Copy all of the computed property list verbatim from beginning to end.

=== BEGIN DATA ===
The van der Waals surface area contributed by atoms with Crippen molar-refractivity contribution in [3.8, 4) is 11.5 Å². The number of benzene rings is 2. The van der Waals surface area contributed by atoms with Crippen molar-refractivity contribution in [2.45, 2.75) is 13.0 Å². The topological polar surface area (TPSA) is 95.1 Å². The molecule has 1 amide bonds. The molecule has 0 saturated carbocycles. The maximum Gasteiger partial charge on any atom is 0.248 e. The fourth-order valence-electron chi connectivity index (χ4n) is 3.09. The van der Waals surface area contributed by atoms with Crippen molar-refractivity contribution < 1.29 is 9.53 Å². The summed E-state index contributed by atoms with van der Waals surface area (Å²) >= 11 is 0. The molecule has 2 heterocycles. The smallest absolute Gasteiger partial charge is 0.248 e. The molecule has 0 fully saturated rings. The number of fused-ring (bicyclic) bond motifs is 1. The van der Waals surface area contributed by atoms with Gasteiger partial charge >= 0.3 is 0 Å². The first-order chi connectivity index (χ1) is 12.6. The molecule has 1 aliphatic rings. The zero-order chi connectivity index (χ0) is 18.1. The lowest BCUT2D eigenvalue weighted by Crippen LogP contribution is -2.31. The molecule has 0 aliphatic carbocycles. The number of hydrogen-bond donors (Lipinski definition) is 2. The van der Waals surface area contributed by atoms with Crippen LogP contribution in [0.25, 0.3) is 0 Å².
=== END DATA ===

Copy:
The van der Waals surface area contributed by atoms with Crippen molar-refractivity contribution in [3.8, 4) is 11.5 Å². The number of benzene rings is 2. The van der Waals surface area contributed by atoms with Crippen molar-refractivity contribution in [2.45, 2.75) is 13.0 Å². The topological polar surface area (TPSA) is 95.1 Å². The molecule has 1 amide bonds. The molecule has 0 saturated carbocycles. The maximum Gasteiger partial charge on any atom is 0.248 e. The fourth-order valence-electron chi connectivity index (χ4n) is 3.09. The van der Waals surface area contributed by atoms with Crippen molar-refractivity contribution < 1.29 is 9.53 Å². The summed E-state index contributed by atoms with van der Waals surface area (Å²) >= 11 is 0. The molecule has 2 heterocycles. The smallest absolute Gasteiger partial charge is 0.248 e. The molecule has 0 fully saturated rings. The number of fused-ring (bicyclic) bond motifs is 1. The van der Waals surface area contributed by atoms with Gasteiger partial charge >= 0.3 is 0 Å². The first-order chi connectivity index (χ1) is 12.6. The molecule has 1 aliphatic rings. The zero-order chi connectivity index (χ0) is 18.1. The lowest BCUT2D eigenvalue weighted by Crippen LogP contribution is -2.31. The molecule has 0 aliphatic carbocycles. The number of hydrogen-bond donors (Lipinski definition) is 2. The van der Waals surface area contributed by atoms with Crippen LogP contribution in [0.25, 0.3) is 0 Å².